Brief History Of Tallin

Tallinn region was settled on the shores of the Gulf of Finland by the Finno-Ugric people already about 3500 years ago. By the 10th century ancient Tallinn was known as a port and market place among Scandinavian and Russian merchants.

To protect the port a wooden fortress was built on the limestone cliff.

In 1154 Arabian cartographer al - Idrisi marked Tallinn on his world map. In 13th century the Knights of the Sword from Germany expanded to the eastern part of theBaltic Sea. Estonia became christianised and part of the European culture and economic life.

The main attractions are in the two old towns (Lower Town and Toompea) which are both easily explored on foot. Eastern districts around Pirita and Kadriorg are also worth visiting and the Estonian Open Air Museum (Eesti Vabaõhumuuseum) near Rocca al Mare, west of the city,preserves aspects of Estonian rural culture and architecture.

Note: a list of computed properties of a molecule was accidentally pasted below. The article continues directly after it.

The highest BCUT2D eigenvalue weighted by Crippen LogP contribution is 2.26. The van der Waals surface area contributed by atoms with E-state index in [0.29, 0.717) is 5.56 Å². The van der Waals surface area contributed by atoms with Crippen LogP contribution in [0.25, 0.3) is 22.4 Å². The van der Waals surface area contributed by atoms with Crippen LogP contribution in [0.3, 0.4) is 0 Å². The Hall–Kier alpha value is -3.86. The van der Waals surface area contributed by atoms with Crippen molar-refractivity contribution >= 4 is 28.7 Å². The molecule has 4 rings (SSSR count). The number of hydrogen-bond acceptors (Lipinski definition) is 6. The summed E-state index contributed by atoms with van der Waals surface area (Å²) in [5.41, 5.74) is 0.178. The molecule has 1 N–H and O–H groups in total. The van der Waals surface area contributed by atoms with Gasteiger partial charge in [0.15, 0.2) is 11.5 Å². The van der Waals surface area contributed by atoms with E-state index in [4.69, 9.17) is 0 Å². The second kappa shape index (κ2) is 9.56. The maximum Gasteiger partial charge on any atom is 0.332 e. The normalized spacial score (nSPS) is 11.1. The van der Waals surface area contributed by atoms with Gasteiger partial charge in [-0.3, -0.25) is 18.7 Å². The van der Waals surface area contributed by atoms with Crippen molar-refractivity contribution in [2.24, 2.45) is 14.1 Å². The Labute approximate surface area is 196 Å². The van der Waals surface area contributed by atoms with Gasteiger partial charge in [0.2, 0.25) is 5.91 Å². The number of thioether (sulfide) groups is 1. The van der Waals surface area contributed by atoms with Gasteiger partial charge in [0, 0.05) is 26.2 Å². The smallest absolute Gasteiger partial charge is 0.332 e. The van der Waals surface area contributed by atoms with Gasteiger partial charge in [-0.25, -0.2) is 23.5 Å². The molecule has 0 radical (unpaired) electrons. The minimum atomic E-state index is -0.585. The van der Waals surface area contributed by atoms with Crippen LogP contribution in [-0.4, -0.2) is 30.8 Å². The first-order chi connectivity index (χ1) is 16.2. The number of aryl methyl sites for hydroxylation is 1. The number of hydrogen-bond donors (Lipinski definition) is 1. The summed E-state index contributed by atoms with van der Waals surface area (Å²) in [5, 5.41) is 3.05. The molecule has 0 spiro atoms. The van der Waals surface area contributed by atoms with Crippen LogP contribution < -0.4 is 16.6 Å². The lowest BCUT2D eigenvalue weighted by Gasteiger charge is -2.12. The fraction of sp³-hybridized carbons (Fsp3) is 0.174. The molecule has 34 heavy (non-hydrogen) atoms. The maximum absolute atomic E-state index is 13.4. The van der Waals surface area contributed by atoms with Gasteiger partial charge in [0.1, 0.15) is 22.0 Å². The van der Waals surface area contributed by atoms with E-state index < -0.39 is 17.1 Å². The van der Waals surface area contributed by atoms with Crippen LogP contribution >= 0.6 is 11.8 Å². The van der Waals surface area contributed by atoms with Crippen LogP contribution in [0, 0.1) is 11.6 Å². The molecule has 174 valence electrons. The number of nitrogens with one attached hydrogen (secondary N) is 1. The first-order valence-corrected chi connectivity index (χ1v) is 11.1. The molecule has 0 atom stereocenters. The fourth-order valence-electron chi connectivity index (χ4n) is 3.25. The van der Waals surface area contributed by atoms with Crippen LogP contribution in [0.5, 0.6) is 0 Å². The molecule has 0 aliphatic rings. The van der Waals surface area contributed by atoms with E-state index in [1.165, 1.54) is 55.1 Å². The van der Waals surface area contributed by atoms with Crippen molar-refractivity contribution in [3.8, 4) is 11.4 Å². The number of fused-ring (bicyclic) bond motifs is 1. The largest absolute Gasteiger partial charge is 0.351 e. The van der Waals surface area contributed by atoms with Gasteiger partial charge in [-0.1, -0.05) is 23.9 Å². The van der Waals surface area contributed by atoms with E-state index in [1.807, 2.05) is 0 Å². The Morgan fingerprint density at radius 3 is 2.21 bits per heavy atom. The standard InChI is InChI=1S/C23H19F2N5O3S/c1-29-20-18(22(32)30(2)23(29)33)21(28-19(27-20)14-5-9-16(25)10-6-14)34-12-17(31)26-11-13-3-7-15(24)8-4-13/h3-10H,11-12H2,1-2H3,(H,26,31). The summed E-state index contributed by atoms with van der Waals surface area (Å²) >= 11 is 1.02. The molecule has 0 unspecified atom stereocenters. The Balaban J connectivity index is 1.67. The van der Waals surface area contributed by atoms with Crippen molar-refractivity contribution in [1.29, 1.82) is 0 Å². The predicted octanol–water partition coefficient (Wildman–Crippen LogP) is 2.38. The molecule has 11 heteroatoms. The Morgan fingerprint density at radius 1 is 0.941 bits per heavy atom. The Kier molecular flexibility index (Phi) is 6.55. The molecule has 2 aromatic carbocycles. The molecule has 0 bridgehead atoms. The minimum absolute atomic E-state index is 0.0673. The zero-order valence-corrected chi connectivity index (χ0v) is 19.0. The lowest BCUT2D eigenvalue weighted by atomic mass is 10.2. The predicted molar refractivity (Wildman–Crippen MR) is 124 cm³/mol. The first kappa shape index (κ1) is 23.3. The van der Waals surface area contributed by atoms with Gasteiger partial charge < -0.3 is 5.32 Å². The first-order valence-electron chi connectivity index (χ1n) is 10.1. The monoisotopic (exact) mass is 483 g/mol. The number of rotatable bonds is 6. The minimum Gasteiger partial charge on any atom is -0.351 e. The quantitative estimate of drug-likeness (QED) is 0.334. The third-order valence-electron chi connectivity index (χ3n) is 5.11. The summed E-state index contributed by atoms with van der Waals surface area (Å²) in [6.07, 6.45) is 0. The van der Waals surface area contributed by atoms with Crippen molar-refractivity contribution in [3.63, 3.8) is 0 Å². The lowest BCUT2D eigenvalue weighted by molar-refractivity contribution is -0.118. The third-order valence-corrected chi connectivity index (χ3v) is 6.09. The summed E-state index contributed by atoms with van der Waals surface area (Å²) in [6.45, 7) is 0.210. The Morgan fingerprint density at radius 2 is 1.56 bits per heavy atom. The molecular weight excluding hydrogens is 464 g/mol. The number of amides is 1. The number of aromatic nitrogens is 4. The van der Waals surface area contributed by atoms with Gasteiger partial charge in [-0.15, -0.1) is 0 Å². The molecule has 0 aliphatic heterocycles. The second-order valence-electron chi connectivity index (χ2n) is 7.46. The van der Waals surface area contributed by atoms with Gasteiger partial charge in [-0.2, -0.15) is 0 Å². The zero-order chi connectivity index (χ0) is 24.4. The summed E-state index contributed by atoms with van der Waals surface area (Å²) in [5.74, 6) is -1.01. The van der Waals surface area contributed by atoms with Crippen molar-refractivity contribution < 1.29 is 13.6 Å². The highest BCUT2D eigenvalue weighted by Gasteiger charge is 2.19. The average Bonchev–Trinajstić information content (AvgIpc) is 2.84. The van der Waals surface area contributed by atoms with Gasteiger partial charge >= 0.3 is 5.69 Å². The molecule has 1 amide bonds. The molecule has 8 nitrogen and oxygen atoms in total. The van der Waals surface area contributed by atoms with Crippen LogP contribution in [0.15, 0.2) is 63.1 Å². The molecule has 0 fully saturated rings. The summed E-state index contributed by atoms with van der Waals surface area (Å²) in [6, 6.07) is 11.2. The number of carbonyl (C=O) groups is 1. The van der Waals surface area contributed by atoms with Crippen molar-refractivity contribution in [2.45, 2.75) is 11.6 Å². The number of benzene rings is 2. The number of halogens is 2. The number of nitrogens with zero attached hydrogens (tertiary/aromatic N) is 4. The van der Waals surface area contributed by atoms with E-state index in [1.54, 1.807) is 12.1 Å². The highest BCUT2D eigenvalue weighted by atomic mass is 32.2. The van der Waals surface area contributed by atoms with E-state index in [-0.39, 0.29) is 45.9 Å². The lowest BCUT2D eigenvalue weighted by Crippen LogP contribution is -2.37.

the Toompea (Domberg) or "Cathedral Hill", which was the seat of the central authority,first the ruling bishops, then the Teutonic Order, then the Baltic German nobility; it is today the seat of the Estonian government and many embassies and residencies.

the Old Town, which is the old Hanseatic town, the "city of the citizens" - this was not administratively united with the Hill until the late 19th century. It was the center of the medieval trade on which it grew prosperous.

the Estonian town forms a crescent to the south of the Old Town, where the Estonians came to settle. It was not until the mid-19th century that ethnic Estonians replaced the local Baltic Germans as the majority amongst the residents of Tallinn.

Historically, the city has been attacked, sacked, razed and pillaged on numerous occasions.Although extensively bombed by Soviet air forces during the latter stages of World War II, much of the medieval Old Town still retains its charm. The Tallinn Old Town became a UNESCOWorld Cultural Heritage site in 1997. See also :

Eurovision Song Contest 2002 Legends of Tallinn Tallinn TV Tower